The Six Levers For Managing Organizational Culture

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Within organizations, large and small, there exists a sense of identity among its members that separates it from other organizations. This sense of identity is known as organizational culture. All over, managers seek to influence and change this into something that can be beneficial for the organization. In his article, “The Six Levers for Managing Organizational Culture”, Professor David W. Young defines the different elements that can influence and change the culture within the organization and how the reader can use these “levers” to their advantage. While the author does present a decent explanation for changing the culture of an organization, he leaves many questions unanswered that leaves his argument incomplete. To change the…show more content…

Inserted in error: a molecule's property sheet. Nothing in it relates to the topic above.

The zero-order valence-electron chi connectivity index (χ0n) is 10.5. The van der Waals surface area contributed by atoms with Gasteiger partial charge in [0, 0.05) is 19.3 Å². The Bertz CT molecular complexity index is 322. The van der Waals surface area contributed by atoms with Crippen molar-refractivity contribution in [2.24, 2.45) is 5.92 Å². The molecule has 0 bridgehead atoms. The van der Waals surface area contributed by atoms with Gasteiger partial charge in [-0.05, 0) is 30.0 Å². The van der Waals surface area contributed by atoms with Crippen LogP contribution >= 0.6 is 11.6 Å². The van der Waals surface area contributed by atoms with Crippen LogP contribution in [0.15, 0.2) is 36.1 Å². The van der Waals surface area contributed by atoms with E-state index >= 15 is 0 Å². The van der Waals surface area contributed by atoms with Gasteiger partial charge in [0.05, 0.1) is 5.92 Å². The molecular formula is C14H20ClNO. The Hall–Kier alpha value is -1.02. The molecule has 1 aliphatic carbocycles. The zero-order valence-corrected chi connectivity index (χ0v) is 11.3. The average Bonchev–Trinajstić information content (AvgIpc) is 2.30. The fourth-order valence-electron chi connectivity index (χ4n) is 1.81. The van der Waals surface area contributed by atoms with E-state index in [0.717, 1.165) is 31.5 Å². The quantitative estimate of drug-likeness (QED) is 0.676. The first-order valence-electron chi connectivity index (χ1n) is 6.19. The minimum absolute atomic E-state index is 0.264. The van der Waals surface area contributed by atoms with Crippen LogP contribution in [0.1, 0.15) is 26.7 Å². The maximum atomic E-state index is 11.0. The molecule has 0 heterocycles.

In-job standards and practices can drive motivation, authority, and influence. However, it is rewards that can serve as the primary motivation lever. The profit centers established to accomplish this must be mutually reinforcing, or frustration and undermining of the culture will occur. The next lever, the management control process, consists of four sections. The first of these is programming, which must come from strategy and be monitored to remain consistent with the firm’s objectives. The second process is budgeting, which need to fit with strategy formulation and programming. The last two of the four sections is measuring and reporting. These two sections focus on the “need for activities that measure and report both financial and nonfinancial information” . The measuring and reporting of a firm’s management control can be related to budget information and the motivation process. What a firm spends to drive motivation, and the amount of motivation that comes from it, can create contrasting cultures that needs information to why that is the result. Since this lever can be manipulated quickly, it is one that managers should focus on. The fifth lever focuses on the conflict management process. Conflict management can be either beneficial or detrimental, but for the best desired outcome, “the conflict must be managed well” . Conflict management must fit the level of the
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